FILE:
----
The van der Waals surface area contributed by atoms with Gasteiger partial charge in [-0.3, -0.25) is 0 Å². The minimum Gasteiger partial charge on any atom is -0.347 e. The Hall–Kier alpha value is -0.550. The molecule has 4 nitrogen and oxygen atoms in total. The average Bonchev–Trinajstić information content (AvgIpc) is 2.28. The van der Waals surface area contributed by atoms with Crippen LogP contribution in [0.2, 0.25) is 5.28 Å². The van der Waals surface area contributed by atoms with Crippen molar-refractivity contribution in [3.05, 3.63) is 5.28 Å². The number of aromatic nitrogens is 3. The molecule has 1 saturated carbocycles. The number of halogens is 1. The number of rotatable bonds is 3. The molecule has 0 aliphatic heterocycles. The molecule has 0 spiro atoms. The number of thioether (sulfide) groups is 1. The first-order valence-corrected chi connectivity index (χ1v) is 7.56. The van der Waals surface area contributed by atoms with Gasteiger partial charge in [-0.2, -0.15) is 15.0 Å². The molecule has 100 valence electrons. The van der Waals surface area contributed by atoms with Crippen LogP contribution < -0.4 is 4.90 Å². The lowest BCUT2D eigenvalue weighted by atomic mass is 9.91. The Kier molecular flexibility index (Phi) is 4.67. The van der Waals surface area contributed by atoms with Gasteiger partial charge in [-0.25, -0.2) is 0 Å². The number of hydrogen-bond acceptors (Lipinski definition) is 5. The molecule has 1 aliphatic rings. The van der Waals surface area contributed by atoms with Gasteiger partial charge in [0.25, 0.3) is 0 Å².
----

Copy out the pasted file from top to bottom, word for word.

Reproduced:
The van der Waals surface area contributed by atoms with Gasteiger partial charge in [-0.3, -0.25) is 0 Å². The minimum Gasteiger partial charge on any atom is -0.347 e. The Hall–Kier alpha value is -0.550. The molecule has 4 nitrogen and oxygen atoms in total. The average Bonchev–Trinajstić information content (AvgIpc) is 2.28. The van der Waals surface area contributed by atoms with Crippen LogP contribution in [0.2, 0.25) is 5.28 Å². The van der Waals surface area contributed by atoms with Crippen molar-refractivity contribution in [3.05, 3.63) is 5.28 Å². The number of aromatic nitrogens is 3. The molecule has 1 saturated carbocycles. The number of halogens is 1. The number of rotatable bonds is 3. The molecule has 0 aliphatic heterocycles. The molecule has 0 spiro atoms. The number of thioether (sulfide) groups is 1. The first-order valence-corrected chi connectivity index (χ1v) is 7.56. The van der Waals surface area contributed by atoms with Gasteiger partial charge in [-0.2, -0.15) is 15.0 Å². The molecule has 100 valence electrons. The van der Waals surface area contributed by atoms with Crippen LogP contribution < -0.4 is 4.90 Å². The lowest BCUT2D eigenvalue weighted by atomic mass is 9.91. The Kier molecular flexibility index (Phi) is 4.67. The van der Waals surface area contributed by atoms with Gasteiger partial charge in [-0.25, -0.2) is 0 Å². The number of hydrogen-bond acceptors (Lipinski definition) is 5. The molecule has 1 aliphatic rings. The van der Waals surface area contributed by atoms with Gasteiger partial charge in [0.25, 0.3) is 0 Å².